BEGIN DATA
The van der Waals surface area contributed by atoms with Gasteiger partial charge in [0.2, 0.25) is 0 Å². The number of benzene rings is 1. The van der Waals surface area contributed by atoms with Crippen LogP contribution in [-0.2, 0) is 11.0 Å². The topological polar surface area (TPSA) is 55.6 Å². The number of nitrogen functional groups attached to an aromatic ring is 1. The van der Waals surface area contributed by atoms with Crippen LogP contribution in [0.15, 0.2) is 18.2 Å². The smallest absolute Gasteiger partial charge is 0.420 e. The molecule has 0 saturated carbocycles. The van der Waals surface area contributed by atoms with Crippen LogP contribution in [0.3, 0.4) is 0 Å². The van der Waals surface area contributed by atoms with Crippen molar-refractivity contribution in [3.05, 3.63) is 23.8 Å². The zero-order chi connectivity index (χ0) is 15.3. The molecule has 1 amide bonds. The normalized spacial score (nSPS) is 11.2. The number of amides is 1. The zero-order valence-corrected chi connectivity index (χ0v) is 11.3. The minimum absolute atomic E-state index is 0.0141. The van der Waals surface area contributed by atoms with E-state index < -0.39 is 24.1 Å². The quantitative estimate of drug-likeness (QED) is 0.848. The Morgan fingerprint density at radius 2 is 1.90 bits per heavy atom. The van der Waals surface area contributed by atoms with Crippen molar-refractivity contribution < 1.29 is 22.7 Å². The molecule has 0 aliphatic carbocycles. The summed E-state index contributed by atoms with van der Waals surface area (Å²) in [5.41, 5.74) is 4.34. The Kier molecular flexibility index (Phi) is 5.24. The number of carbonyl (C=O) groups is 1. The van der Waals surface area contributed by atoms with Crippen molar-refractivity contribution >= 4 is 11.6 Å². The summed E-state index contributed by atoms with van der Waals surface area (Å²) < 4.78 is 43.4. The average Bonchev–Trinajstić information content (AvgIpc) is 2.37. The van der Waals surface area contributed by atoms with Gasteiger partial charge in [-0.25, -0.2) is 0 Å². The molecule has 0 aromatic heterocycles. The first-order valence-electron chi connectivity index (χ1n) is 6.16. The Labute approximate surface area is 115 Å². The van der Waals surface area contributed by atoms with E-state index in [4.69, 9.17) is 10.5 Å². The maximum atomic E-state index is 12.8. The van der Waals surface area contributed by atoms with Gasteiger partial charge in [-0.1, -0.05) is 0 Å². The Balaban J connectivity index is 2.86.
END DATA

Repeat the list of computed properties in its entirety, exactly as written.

The van der Waals surface area contributed by atoms with Gasteiger partial charge in [0.2, 0.25) is 0 Å². The number of benzene rings is 1. The van der Waals surface area contributed by atoms with Crippen LogP contribution in [-0.2, 0) is 11.0 Å². The topological polar surface area (TPSA) is 55.6 Å². The number of nitrogen functional groups attached to an aromatic ring is 1. The van der Waals surface area contributed by atoms with Crippen LogP contribution in [0.15, 0.2) is 18.2 Å². The smallest absolute Gasteiger partial charge is 0.420 e. The molecule has 0 saturated carbocycles. The van der Waals surface area contributed by atoms with Crippen LogP contribution in [0.3, 0.4) is 0 Å². The van der Waals surface area contributed by atoms with Crippen molar-refractivity contribution in [3.05, 3.63) is 23.8 Å². The zero-order chi connectivity index (χ0) is 15.3. The molecule has 1 amide bonds. The normalized spacial score (nSPS) is 11.2. The number of amides is 1. The zero-order valence-corrected chi connectivity index (χ0v) is 11.3. The minimum absolute atomic E-state index is 0.0141. The van der Waals surface area contributed by atoms with E-state index < -0.39 is 24.1 Å². The quantitative estimate of drug-likeness (QED) is 0.848. The Morgan fingerprint density at radius 2 is 1.90 bits per heavy atom. The van der Waals surface area contributed by atoms with Crippen molar-refractivity contribution < 1.29 is 22.7 Å². The molecule has 0 aliphatic carbocycles. The summed E-state index contributed by atoms with van der Waals surface area (Å²) in [5.41, 5.74) is 4.34. The Kier molecular flexibility index (Phi) is 5.24. The number of carbonyl (C=O) groups is 1. The van der Waals surface area contributed by atoms with Crippen molar-refractivity contribution >= 4 is 11.6 Å². The summed E-state index contributed by atoms with van der Waals surface area (Å²) < 4.78 is 43.4. The average Bonchev–Trinajstić information content (AvgIpc) is 2.37. The van der Waals surface area contributed by atoms with Gasteiger partial charge in [-0.25, -0.2) is 0 Å². The molecule has 0 aromatic heterocycles. The first-order valence-electron chi connectivity index (χ1n) is 6.16. The Labute approximate surface area is 115 Å². The van der Waals surface area contributed by atoms with E-state index in [4.69, 9.17) is 10.5 Å². The maximum atomic E-state index is 12.8. The van der Waals surface area contributed by atoms with Gasteiger partial charge in [-0.1, -0.05) is 0 Å². The Balaban J connectivity index is 2.86.